Shares in Aryzta slumped on Tuesday as the beleaguered Swiss-Irish baked goods maker warned that its profit margins remain under pressure amid declining sales and rising labour costs in North America, the impact of Brexit and complications linked to a new factory in Germany.
Speaking to analysts after the group published a trading update, head of investor relations Paul Meade also said it would be September at the earliest before Aryzta could chart its future direction, as it awaits the arrival of its new chief executive Kevin Toland. Mr Toland's appointment may be delayed until November if his current employer, airport operator DAA, doesn't agree to waive part of his six-month notice period.
Aryzta has previously signalled it plans to sell its 49 per cent stake in French frozen foods company Picard and review other joint ventures.
However, Mr Meade said the review will also look at areas that are core and non-core to the business, and at its North American strategy where its Otis Spunkmeyer unit has been pushing cookies and cakes on to retail shelves in direct competition with brands that had outsourced baking to the company. Many of these customers have pulled contracts as a result since late last year.
“In terms of timing of the [outcome of the review], I think the best that could be expected at this point is some directional views in September, whereas the actual significant detail of that would not emerge until the new team have sufficient time to put that together,” Mr Meade said.
Shares in Aryzta have fallen almost 29 per cent so far this year, making it the worst-performing stock on the Iseq 20 index. The group issued a profit warning in January and saw its long-standing chief executive Owen Killian and two other top executives depart in March. The company has issued a series of profit alerts and disappointing earnings in the past two years.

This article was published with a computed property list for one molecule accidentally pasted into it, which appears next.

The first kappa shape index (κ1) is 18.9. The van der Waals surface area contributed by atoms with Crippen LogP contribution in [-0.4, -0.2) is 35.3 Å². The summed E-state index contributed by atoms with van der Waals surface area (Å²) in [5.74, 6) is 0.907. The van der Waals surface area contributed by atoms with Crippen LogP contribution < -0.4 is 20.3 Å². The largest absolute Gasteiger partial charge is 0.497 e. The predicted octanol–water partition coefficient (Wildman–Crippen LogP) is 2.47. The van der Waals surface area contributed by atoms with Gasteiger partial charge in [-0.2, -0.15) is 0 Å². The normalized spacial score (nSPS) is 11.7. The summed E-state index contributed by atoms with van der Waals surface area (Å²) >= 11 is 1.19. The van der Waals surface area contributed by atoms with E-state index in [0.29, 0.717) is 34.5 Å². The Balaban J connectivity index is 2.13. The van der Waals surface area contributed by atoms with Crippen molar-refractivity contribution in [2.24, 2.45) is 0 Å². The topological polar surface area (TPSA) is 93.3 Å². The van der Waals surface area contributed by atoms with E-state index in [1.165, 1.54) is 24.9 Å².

The shares fell as much as 8 per cent on Tuesday in Zurich.
While the company is no longer offering earnings guidance, a number of analysts signalled on Tuesday that they will be lowering their profit margin forecasts. Consensus currently lies at just over 9 per cent.
The trading update said that North American business volumes fell by 6.7 per cent year-on-year in the three months to the end of April, the group’s third fiscal quarter. European volumes rose 1.3 per cent, although complexities starting up a large new facility in Germany, involving seven interconnected bakeries and employing more than 2,000 staff, were weighing on margins in the region.
Group revenues edged 2.7 per cent higher during the period to €975.2 million.
Mr Meade also told analysts that UK clients, struggling with Brexit-fuelled inflation, have been asking Aryzta to switch to cheaper ingredients to avoid having to pass on price rises to customers. He also said that US labour costs are rising as the market nears full employment, while the availability of workers has been “driven by the fact that there’s increased enforcement around the whole area of work permits”.